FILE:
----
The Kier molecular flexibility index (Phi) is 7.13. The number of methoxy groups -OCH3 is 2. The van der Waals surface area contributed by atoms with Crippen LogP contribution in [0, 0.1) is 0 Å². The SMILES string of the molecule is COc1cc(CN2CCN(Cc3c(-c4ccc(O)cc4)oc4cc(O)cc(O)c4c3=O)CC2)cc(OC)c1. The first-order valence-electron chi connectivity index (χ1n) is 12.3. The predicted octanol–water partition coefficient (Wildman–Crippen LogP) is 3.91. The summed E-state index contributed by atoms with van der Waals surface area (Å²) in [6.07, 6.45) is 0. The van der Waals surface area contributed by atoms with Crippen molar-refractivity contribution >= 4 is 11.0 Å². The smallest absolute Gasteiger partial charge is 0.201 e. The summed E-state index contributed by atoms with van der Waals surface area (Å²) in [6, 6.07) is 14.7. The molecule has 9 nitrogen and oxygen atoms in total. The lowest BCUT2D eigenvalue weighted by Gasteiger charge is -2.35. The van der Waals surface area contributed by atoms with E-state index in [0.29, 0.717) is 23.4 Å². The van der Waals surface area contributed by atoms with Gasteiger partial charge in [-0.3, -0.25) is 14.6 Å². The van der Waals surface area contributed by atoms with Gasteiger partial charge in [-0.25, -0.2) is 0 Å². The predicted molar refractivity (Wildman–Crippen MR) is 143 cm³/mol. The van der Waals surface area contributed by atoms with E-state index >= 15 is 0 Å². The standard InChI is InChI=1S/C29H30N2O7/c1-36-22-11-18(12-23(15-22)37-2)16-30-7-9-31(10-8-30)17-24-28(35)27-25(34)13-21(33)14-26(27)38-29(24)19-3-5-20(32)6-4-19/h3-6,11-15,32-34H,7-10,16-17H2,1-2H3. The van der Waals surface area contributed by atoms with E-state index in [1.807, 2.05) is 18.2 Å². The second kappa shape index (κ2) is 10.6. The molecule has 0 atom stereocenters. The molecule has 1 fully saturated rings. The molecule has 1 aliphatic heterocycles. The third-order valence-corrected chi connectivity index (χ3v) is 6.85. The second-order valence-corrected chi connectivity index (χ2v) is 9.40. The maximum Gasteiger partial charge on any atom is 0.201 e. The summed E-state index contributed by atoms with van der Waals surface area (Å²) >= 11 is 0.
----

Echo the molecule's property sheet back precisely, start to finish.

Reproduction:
The Kier molecular flexibility index (Phi) is 7.13. The number of methoxy groups -OCH3 is 2. The van der Waals surface area contributed by atoms with Crippen LogP contribution in [0, 0.1) is 0 Å². The SMILES string of the molecule is COc1cc(CN2CCN(Cc3c(-c4ccc(O)cc4)oc4cc(O)cc(O)c4c3=O)CC2)cc(OC)c1. The first-order valence-electron chi connectivity index (χ1n) is 12.3. The predicted octanol–water partition coefficient (Wildman–Crippen LogP) is 3.91. The summed E-state index contributed by atoms with van der Waals surface area (Å²) in [6.07, 6.45) is 0. The van der Waals surface area contributed by atoms with Crippen molar-refractivity contribution >= 4 is 11.0 Å². The smallest absolute Gasteiger partial charge is 0.201 e. The summed E-state index contributed by atoms with van der Waals surface area (Å²) in [6, 6.07) is 14.7. The molecule has 9 nitrogen and oxygen atoms in total. The lowest BCUT2D eigenvalue weighted by Gasteiger charge is -2.35. The van der Waals surface area contributed by atoms with E-state index in [0.29, 0.717) is 23.4 Å². The van der Waals surface area contributed by atoms with Gasteiger partial charge in [-0.3, -0.25) is 14.6 Å². The van der Waals surface area contributed by atoms with Gasteiger partial charge in [-0.25, -0.2) is 0 Å². The predicted molar refractivity (Wildman–Crippen MR) is 143 cm³/mol. The van der Waals surface area contributed by atoms with E-state index >= 15 is 0 Å². The standard InChI is InChI=1S/C29H30N2O7/c1-36-22-11-18(12-23(15-22)37-2)16-30-7-9-31(10-8-30)17-24-28(35)27-25(34)13-21(33)14-26(27)38-29(24)19-3-5-20(32)6-4-19/h3-6,11-15,32-34H,7-10,16-17H2,1-2H3. The van der Waals surface area contributed by atoms with E-state index in [1.807, 2.05) is 18.2 Å². The second kappa shape index (κ2) is 10.6. The molecule has 0 atom stereocenters. The molecule has 1 fully saturated rings. The molecule has 1 aliphatic heterocycles. The third-order valence-corrected chi connectivity index (χ3v) is 6.85. The second-order valence-corrected chi connectivity index (χ2v) is 9.40. The maximum Gasteiger partial charge on any atom is 0.201 e. The summed E-state index contributed by atoms with van der Waals surface area (Å²) >= 11 is 0.